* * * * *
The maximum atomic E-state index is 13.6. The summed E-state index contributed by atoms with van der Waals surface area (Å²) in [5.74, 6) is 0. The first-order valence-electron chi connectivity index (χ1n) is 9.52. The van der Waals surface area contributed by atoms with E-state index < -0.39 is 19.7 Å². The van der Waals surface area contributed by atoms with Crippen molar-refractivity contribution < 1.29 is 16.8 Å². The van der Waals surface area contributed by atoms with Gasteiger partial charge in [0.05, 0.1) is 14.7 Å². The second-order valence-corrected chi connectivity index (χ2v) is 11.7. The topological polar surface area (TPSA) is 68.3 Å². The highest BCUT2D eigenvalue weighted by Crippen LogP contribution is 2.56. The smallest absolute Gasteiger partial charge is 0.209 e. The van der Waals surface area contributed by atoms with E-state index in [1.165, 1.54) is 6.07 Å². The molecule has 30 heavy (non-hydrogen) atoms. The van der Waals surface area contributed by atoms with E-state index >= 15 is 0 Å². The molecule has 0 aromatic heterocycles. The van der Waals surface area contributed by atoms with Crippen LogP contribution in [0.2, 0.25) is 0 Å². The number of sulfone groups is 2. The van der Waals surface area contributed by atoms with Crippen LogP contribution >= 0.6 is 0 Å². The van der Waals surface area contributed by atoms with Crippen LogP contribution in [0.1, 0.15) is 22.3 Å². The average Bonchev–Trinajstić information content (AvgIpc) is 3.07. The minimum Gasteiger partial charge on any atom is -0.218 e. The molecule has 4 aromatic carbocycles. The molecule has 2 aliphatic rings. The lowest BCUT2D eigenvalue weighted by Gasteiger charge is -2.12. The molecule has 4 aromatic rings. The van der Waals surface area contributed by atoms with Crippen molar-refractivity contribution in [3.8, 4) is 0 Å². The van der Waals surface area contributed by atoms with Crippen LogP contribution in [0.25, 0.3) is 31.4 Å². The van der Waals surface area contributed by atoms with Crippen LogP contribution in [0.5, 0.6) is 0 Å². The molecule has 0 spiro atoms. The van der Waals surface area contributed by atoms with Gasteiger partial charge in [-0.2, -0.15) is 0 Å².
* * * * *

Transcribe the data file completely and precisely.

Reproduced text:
The maximum atomic E-state index is 13.6. The summed E-state index contributed by atoms with van der Waals surface area (Å²) in [5.74, 6) is 0. The first-order valence-electron chi connectivity index (χ1n) is 9.52. The van der Waals surface area contributed by atoms with E-state index < -0.39 is 19.7 Å². The van der Waals surface area contributed by atoms with Crippen molar-refractivity contribution < 1.29 is 16.8 Å². The van der Waals surface area contributed by atoms with Gasteiger partial charge in [0.05, 0.1) is 14.7 Å². The second-order valence-corrected chi connectivity index (χ2v) is 11.7. The topological polar surface area (TPSA) is 68.3 Å². The highest BCUT2D eigenvalue weighted by Crippen LogP contribution is 2.56. The smallest absolute Gasteiger partial charge is 0.209 e. The van der Waals surface area contributed by atoms with E-state index in [1.165, 1.54) is 6.07 Å². The molecule has 30 heavy (non-hydrogen) atoms. The van der Waals surface area contributed by atoms with E-state index >= 15 is 0 Å². The molecule has 0 aromatic heterocycles. The van der Waals surface area contributed by atoms with Crippen LogP contribution in [0.2, 0.25) is 0 Å². The number of sulfone groups is 2. The van der Waals surface area contributed by atoms with Crippen LogP contribution >= 0.6 is 0 Å². The van der Waals surface area contributed by atoms with Crippen LogP contribution in [0.1, 0.15) is 22.3 Å². The average Bonchev–Trinajstić information content (AvgIpc) is 3.07. The minimum Gasteiger partial charge on any atom is -0.218 e. The molecule has 4 aromatic carbocycles. The molecule has 2 aliphatic rings. The lowest BCUT2D eigenvalue weighted by Gasteiger charge is -2.12. The molecule has 4 aromatic rings. The van der Waals surface area contributed by atoms with Crippen molar-refractivity contribution in [3.8, 4) is 0 Å². The van der Waals surface area contributed by atoms with Crippen LogP contribution in [0.25, 0.3) is 31.4 Å². The van der Waals surface area contributed by atoms with Crippen LogP contribution in [0.5, 0.6) is 0 Å². The molecule has 0 spiro atoms. The van der Waals surface area contributed by atoms with Gasteiger partial charge in [-0.2, -0.15) is 0 Å².